Here are some of the topics I didn't agree with or disliked. Most of these were because they were too specific to Google. *Resources and time apparently needed in the hiring process *Obsession with constant performance evaluation and the supposed 'need' people have for it *Oversimplifying how they handle poor performance *Not talking enough about how they handle entitlement issues amongst their workforce stemming from all the perks they offer *Lack of info on aftermath of cases where projects failed *Taking tracking and feedback practices too far. Seemed very 1984 at times. Sounded like a lot of time is spent on spying on people, making them fill out surveys or obsess about statistics in general *After reading some better-researched reviews, I see now that the book isn't as sincere as it claims with employee turnover rates and female employment rates being very much within the industry norms and not significantly better as the author implied
This book made me think about a lot of aspects of how the company I work for does things. I thought starting the book emphasising how more employees should have a 'founder' mindset was quite clever since it makes the reader feel empowered to bring up possible changes within their own organisation. Despite the three stars, I'd definitely recommend this book to most people. There are a lot of good ideas here and it could be the nudge a lot of people and companies need to change and improve the way they work for the better.
Probably would have made a better Powerpoint presentation than a book.
Laszlo Bock starts Work Rules by telling the reader the names of all the important people Laszlo Bock has met and worked with, and it goes downhill from there. Did you know that Laszlo cold-called 8 HR executives at GE and Pepsi because he wanted to work there, but only Anne Abaya at GE (I've never heard of her either) returned his call? Six weeks later, he was hired as (please note the capital letters) Vice President of Compensation and Benefits of the Commercial Equipment Financing Division of the GE Capital Division of the General Electric Company because Laszlo is the f**king sh*t. His first boss was Michael Evans. Haven't heard of Michael Evans? What about his CEO at the time Jack Welch? Or his chief HR officer Bill Conaty? Maybe you know Martha Josephson, the recruiter at Google who begged Laszlo to join them?
Well, f*ck you.
When he isn't reciting the phonebook, Laszlo likes to tell you about how hard were the early lives of all the rich people at Google. It's not enough just to say they started out as normal, moderately wealthy, middle-class people who had good education and opportunities offered to them at the right time. No. Every one of them came from a harrowing history. Laszlo's parents were persecuted in Communist Russia and didn't even see a banana till their thirties. Larry Page and Sergei Brin weren't just the founders of Google, Larry's grandpa suffered class warfare in his bluecollar job, and Sergei's family were nearly slaughtered in Soviet anti-Semitic progroms. Thank Jehova that they all ended up becoming very very very rich, because according to this book nobody deserves it more than them. It's like how every winner of a TV singing contest needs a tragic backstory before they can win the finale.
And this is before you've even finished Chapter One.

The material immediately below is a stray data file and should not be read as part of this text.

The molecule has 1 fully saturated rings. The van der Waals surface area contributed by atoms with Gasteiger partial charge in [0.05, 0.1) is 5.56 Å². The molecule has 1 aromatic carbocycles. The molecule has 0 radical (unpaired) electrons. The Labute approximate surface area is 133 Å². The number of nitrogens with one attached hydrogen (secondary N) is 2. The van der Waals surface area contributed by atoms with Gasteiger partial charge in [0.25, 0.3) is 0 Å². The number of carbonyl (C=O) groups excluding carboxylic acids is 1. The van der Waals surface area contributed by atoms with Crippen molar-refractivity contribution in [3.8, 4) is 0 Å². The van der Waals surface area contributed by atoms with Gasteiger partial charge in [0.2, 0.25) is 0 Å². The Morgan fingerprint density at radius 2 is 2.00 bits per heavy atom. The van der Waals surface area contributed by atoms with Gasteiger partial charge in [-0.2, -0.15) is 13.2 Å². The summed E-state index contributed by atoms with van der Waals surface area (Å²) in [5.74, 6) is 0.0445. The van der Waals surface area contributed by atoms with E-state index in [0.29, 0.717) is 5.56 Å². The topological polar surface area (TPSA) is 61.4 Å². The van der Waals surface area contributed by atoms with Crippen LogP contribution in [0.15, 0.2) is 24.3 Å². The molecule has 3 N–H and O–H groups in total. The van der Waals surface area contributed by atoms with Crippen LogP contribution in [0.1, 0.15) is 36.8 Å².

If you can keep your eyes open, the rest of this 406 page self-laudatory wankrag is a thick sticky wad of empty platitudes, virtue signaling and utter tosh.
I was forced to read this book and honestly it was only because I was forced to read this book that I could finish it. Tears of boredom were rolling down my cheeks as I read through Laszlo's 112th back-slapping reach-around.
Don't read this book. It has a high rating on Goodreads because idiotic middle managers who want to be seen to have the right thoughts and/or hope they can get noticed by Google one day will award this book five stars. They're idiots. Don't be one of them. If you really want to transform your life, learn plumbing or start doing weight lifting. You'll learn far more than this waste of paper thinks it can teach you.
This is a superb book about making work happier, better, and more productive that should be read by...well, everyone who works in an organization of any size. The author is the head of Google's People Operations.
Page after page of Bock's book highlight the unconventional and successful approaches Google has taken to its employees: from the big upfront investment in hiring, to taking authority away from managers, to Googlegeist, to interest clubs. Moreover, Bock and his team make an extraordinary effort to quantify current practices and test new ones. It is HR done the Google/big data way, something that has allowed this team of engineers to expand from two people in Silicon Valley to fifty thousand across the globe.
I have a few negative points; however, they don't change my recommendation.
1) Readers should understand that in California, where Google is headquartered, a legal clause known as a non-compete cannot be enforced as it can elsewhere in the U.S. Bock never mentions this, but it is the reason and basis for the lavish, and thoughtful, benefits tech companies offer. They have to try harder to get employees to stay.
2) I was surprised to see very few mentions of child care and none of elder care. There are also no references in the index. For two parents who work full-time, child care is the third full-time job--on-site child care can become more significant a benefit than any other. Small start-up energy companies offer on-site child care. Google apparently does, too, but there is no mention of it in the book.